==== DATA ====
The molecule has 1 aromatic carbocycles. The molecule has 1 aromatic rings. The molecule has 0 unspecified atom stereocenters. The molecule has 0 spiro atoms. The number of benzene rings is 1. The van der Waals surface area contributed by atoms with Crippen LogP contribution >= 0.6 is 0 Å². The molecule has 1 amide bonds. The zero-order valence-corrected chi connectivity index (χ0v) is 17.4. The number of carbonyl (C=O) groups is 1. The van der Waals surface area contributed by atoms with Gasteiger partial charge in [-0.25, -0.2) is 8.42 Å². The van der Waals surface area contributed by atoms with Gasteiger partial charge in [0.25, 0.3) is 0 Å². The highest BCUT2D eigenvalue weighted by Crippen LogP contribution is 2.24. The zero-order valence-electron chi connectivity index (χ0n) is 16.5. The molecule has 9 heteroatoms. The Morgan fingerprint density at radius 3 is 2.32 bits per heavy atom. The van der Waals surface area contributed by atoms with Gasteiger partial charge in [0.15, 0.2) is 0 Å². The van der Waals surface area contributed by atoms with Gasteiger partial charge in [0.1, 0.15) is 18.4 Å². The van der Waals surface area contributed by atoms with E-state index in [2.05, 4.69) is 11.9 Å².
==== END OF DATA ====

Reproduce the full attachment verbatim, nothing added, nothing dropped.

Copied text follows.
The molecule has 1 aromatic carbocycles. The molecule has 1 aromatic rings. The molecule has 0 unspecified atom stereocenters. The molecule has 0 spiro atoms. The number of benzene rings is 1. The van der Waals surface area contributed by atoms with Crippen LogP contribution >= 0.6 is 0 Å². The molecule has 1 amide bonds. The zero-order valence-corrected chi connectivity index (χ0v) is 17.4. The number of carbonyl (C=O) groups is 1. The van der Waals surface area contributed by atoms with Gasteiger partial charge in [-0.25, -0.2) is 8.42 Å². The van der Waals surface area contributed by atoms with Gasteiger partial charge in [0.25, 0.3) is 0 Å². The highest BCUT2D eigenvalue weighted by Crippen LogP contribution is 2.24. The zero-order valence-electron chi connectivity index (χ0n) is 16.5. The molecule has 9 heteroatoms. The Morgan fingerprint density at radius 3 is 2.32 bits per heavy atom. The van der Waals surface area contributed by atoms with Gasteiger partial charge in [0.15, 0.2) is 0 Å². The van der Waals surface area contributed by atoms with Gasteiger partial charge in [0.1, 0.15) is 18.4 Å². The van der Waals surface area contributed by atoms with E-state index in [2.05, 4.69) is 11.9 Å².